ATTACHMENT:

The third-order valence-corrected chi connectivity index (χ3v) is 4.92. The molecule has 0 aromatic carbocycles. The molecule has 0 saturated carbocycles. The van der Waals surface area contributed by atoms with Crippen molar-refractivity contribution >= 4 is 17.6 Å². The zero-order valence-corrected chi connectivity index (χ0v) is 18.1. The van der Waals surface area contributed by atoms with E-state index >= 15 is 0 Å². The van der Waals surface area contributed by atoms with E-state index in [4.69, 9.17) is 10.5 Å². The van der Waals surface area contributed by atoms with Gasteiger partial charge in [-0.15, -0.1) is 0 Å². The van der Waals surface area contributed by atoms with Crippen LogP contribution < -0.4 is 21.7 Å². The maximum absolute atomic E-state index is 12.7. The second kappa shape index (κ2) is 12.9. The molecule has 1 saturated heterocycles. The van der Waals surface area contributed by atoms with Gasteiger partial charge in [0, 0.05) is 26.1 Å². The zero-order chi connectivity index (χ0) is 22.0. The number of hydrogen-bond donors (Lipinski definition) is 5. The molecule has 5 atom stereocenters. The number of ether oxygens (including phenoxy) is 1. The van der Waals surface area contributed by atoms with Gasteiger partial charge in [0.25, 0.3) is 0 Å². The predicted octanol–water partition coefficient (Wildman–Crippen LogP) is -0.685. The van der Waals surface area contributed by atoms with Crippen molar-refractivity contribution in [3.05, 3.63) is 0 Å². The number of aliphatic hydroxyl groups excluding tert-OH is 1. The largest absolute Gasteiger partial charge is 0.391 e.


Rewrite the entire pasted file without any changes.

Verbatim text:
The third-order valence-corrected chi connectivity index (χ3v) is 4.92. The molecule has 0 aromatic carbocycles. The molecule has 0 saturated carbocycles. The van der Waals surface area contributed by atoms with Crippen molar-refractivity contribution >= 4 is 17.6 Å². The zero-order valence-corrected chi connectivity index (χ0v) is 18.1. The van der Waals surface area contributed by atoms with E-state index >= 15 is 0 Å². The van der Waals surface area contributed by atoms with E-state index in [4.69, 9.17) is 10.5 Å². The van der Waals surface area contributed by atoms with Gasteiger partial charge in [-0.15, -0.1) is 0 Å². The van der Waals surface area contributed by atoms with Crippen LogP contribution < -0.4 is 21.7 Å². The maximum absolute atomic E-state index is 12.7. The second kappa shape index (κ2) is 12.9. The molecule has 1 saturated heterocycles. The van der Waals surface area contributed by atoms with Gasteiger partial charge in [0, 0.05) is 26.1 Å². The zero-order chi connectivity index (χ0) is 22.0. The number of hydrogen-bond donors (Lipinski definition) is 5. The molecule has 5 atom stereocenters. The number of ether oxygens (including phenoxy) is 1. The van der Waals surface area contributed by atoms with Gasteiger partial charge in [0.25, 0.3) is 0 Å². The predicted octanol–water partition coefficient (Wildman–Crippen LogP) is -0.685. The van der Waals surface area contributed by atoms with Crippen molar-refractivity contribution in [3.05, 3.63) is 0 Å². The number of aliphatic hydroxyl groups excluding tert-OH is 1. The largest absolute Gasteiger partial charge is 0.391 e.